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Osan defenders honor past during Police Week

In 1961, President John F. Kennedy created Peace Officers Memorial Day and dedicated May 15 to commemorate the police officers who keep our nation safe and pay tribute to those who have made the ultimate sacrifice.

Sixty years later, that single day has become a full week of celebration during the second week of May known as Police Week, and the 51st Security Forces Squadron ensures it remains remembered here.

Members of the 51st Security Forces Squadron attend the Police Week Memorial Ceremony at Osan Air Base, Republic of Korea, May 10, 2021. The memorial ceremony was dedicated to all the law enforcement individuals and canine working dogs who lost their lives over the past year. (U.S. Air Force photo by Staff Sgt. Douglas Lorance)

In 1961, President John F. Kennedy created Peace Officers Memorial Day and dedicated May 15 to commemorate the police officers who keep our nation safe and pay tribute to those who have made the ultimate sacrifice.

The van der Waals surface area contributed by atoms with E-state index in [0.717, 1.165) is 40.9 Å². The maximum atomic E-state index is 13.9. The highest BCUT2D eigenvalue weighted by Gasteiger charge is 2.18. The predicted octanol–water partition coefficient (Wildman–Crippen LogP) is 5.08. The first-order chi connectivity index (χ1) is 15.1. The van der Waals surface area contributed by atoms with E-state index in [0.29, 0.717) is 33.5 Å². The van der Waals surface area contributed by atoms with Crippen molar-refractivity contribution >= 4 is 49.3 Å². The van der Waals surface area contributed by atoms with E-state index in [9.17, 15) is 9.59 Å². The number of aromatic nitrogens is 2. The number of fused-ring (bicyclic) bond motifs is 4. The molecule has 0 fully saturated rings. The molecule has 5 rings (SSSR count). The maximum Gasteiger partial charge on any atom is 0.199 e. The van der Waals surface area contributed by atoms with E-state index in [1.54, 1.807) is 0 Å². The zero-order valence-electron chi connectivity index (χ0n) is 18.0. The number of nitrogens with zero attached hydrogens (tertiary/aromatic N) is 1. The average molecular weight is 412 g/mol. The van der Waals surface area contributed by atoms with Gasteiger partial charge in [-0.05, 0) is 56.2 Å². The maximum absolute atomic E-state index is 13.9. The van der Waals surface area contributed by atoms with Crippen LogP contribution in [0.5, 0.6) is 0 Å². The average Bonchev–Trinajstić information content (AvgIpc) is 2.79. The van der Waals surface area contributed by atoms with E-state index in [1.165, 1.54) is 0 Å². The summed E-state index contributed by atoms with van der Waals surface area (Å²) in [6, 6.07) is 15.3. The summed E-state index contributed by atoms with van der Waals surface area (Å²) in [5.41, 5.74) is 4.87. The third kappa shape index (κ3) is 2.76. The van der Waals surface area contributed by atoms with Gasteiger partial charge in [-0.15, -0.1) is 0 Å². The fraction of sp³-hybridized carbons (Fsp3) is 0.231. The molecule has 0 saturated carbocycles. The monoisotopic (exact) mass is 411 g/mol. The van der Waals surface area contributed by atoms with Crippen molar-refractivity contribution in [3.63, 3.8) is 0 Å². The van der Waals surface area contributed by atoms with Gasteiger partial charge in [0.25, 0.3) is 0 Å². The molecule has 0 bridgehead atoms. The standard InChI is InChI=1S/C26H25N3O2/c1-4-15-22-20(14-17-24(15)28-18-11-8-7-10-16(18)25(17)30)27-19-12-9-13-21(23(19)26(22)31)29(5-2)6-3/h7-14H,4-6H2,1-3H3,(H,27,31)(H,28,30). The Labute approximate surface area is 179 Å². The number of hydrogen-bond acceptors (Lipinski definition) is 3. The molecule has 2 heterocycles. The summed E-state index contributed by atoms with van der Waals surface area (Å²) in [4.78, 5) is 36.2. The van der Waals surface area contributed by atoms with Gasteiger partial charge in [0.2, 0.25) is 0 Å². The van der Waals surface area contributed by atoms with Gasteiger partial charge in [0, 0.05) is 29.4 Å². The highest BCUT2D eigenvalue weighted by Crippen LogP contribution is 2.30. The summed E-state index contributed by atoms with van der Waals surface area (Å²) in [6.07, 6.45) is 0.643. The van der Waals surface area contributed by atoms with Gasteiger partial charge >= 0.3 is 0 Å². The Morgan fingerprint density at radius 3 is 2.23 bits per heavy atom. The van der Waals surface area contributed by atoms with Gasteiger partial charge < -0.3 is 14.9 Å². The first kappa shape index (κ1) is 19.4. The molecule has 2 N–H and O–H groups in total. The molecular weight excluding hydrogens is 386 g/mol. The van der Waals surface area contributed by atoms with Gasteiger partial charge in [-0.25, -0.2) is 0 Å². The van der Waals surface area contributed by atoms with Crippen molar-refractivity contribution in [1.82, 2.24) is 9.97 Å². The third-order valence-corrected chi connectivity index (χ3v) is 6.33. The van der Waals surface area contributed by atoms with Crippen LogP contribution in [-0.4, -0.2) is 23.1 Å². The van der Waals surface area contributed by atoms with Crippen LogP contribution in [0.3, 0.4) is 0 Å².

Sixty years later, that single day has become a full week of celebration during the second week of May known as Police Week, and the 51st Security Forces Squadron ensures it remains remembered here.

Senior Airman Case Smith, 51st Security Forces Squadron military working dog handler, performs basic obedience training procedures with MWD Max during Police Week at Osan Air Base, Republic of Korea, May 11, 2021. The demonstration showcased the trust and obedience between handler and dog. (U.S. Air Force photo by Staff Sgt. Douglas Lorance)

In 1961, President John F. Kennedy created Peace Officers Memorial Day and dedicated May 15 to commemorate the police officers who keep our nation safe and pay tribute to those who have made the ultimate sacrifice.